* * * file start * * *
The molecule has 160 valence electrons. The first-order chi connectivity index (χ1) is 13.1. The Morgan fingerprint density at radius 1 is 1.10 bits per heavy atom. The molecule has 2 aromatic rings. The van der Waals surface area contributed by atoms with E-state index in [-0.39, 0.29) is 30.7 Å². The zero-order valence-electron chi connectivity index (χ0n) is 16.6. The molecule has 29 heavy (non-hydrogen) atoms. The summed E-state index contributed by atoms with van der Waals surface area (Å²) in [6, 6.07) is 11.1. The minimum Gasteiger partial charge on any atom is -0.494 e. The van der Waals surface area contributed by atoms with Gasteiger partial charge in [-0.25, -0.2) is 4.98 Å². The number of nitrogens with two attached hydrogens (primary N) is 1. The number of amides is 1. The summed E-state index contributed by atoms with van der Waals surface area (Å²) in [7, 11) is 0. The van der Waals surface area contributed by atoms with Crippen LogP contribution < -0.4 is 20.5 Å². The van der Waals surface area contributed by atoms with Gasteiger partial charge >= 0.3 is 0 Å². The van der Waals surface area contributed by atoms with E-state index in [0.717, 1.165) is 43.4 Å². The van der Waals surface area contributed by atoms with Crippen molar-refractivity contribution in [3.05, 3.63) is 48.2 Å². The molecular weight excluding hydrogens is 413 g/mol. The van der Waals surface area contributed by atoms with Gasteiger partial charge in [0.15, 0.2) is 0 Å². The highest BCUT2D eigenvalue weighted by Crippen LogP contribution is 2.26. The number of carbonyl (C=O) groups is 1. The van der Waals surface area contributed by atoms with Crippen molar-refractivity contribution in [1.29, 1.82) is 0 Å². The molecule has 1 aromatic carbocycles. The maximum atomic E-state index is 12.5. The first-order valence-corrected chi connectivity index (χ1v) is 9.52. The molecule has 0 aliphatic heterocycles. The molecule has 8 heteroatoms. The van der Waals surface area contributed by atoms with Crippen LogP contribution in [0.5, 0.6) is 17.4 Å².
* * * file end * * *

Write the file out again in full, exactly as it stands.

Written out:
The molecule has 160 valence electrons. The first-order chi connectivity index (χ1) is 13.1. The Morgan fingerprint density at radius 1 is 1.10 bits per heavy atom. The molecule has 2 aromatic rings. The van der Waals surface area contributed by atoms with E-state index in [-0.39, 0.29) is 30.7 Å². The zero-order valence-electron chi connectivity index (χ0n) is 16.6. The molecule has 29 heavy (non-hydrogen) atoms. The summed E-state index contributed by atoms with van der Waals surface area (Å²) in [6, 6.07) is 11.1. The minimum Gasteiger partial charge on any atom is -0.494 e. The van der Waals surface area contributed by atoms with Gasteiger partial charge in [-0.25, -0.2) is 4.98 Å². The number of nitrogens with two attached hydrogens (primary N) is 1. The number of amides is 1. The summed E-state index contributed by atoms with van der Waals surface area (Å²) in [7, 11) is 0. The van der Waals surface area contributed by atoms with Crippen LogP contribution < -0.4 is 20.5 Å². The van der Waals surface area contributed by atoms with Gasteiger partial charge >= 0.3 is 0 Å². The van der Waals surface area contributed by atoms with E-state index in [0.717, 1.165) is 43.4 Å². The van der Waals surface area contributed by atoms with Crippen molar-refractivity contribution in [3.05, 3.63) is 48.2 Å². The molecular weight excluding hydrogens is 413 g/mol. The van der Waals surface area contributed by atoms with Gasteiger partial charge in [0.15, 0.2) is 0 Å². The highest BCUT2D eigenvalue weighted by Crippen LogP contribution is 2.26. The number of carbonyl (C=O) groups is 1. The van der Waals surface area contributed by atoms with Crippen molar-refractivity contribution in [1.29, 1.82) is 0 Å². The molecule has 1 aromatic carbocycles. The maximum atomic E-state index is 12.5. The first-order valence-corrected chi connectivity index (χ1v) is 9.52. The molecule has 0 aliphatic heterocycles. The molecule has 8 heteroatoms. The van der Waals surface area contributed by atoms with Crippen LogP contribution in [0.5, 0.6) is 17.4 Å².